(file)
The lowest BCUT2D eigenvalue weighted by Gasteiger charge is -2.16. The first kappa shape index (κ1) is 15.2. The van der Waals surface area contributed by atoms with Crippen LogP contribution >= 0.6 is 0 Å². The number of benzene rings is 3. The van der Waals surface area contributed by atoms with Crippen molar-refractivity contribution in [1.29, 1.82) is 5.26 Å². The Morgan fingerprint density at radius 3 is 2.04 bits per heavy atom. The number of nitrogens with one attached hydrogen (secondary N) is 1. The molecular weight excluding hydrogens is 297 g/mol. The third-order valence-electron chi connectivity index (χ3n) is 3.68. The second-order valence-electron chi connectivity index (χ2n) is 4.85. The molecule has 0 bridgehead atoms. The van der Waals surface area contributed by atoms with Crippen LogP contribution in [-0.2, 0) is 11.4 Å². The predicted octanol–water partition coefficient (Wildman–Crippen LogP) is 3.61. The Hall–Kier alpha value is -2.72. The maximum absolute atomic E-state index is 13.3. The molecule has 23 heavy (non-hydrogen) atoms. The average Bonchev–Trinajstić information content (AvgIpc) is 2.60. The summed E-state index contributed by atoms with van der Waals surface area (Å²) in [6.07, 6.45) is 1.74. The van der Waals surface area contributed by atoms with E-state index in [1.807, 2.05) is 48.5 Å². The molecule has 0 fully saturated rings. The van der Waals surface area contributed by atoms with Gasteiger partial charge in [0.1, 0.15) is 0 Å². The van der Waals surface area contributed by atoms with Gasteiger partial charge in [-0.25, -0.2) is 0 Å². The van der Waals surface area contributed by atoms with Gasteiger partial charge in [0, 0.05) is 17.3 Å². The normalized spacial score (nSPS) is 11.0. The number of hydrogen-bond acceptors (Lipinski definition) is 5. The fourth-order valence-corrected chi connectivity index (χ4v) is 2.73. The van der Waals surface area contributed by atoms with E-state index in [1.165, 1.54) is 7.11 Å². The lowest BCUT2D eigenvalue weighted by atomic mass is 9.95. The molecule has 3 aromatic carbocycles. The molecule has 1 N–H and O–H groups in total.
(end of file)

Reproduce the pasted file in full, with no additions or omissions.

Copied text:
The lowest BCUT2D eigenvalue weighted by Gasteiger charge is -2.16. The first kappa shape index (κ1) is 15.2. The van der Waals surface area contributed by atoms with Crippen LogP contribution >= 0.6 is 0 Å². The number of benzene rings is 3. The van der Waals surface area contributed by atoms with Crippen molar-refractivity contribution in [1.29, 1.82) is 5.26 Å². The Morgan fingerprint density at radius 3 is 2.04 bits per heavy atom. The number of nitrogens with one attached hydrogen (secondary N) is 1. The molecular weight excluding hydrogens is 297 g/mol. The third-order valence-electron chi connectivity index (χ3n) is 3.68. The second-order valence-electron chi connectivity index (χ2n) is 4.85. The molecule has 0 bridgehead atoms. The van der Waals surface area contributed by atoms with Crippen LogP contribution in [-0.2, 0) is 11.4 Å². The predicted octanol–water partition coefficient (Wildman–Crippen LogP) is 3.61. The Hall–Kier alpha value is -2.72. The maximum absolute atomic E-state index is 13.3. The molecule has 23 heavy (non-hydrogen) atoms. The average Bonchev–Trinajstić information content (AvgIpc) is 2.60. The summed E-state index contributed by atoms with van der Waals surface area (Å²) in [6.07, 6.45) is 1.74. The van der Waals surface area contributed by atoms with E-state index in [1.807, 2.05) is 48.5 Å². The molecule has 0 fully saturated rings. The van der Waals surface area contributed by atoms with Gasteiger partial charge in [0.1, 0.15) is 0 Å². The van der Waals surface area contributed by atoms with Gasteiger partial charge in [-0.25, -0.2) is 0 Å². The van der Waals surface area contributed by atoms with Gasteiger partial charge in [0, 0.05) is 17.3 Å². The normalized spacial score (nSPS) is 11.0. The number of hydrogen-bond acceptors (Lipinski definition) is 5. The fourth-order valence-corrected chi connectivity index (χ4v) is 2.73. The van der Waals surface area contributed by atoms with E-state index in [1.165, 1.54) is 7.11 Å². The lowest BCUT2D eigenvalue weighted by atomic mass is 9.95. The molecule has 3 aromatic carbocycles. The molecule has 1 N–H and O–H groups in total.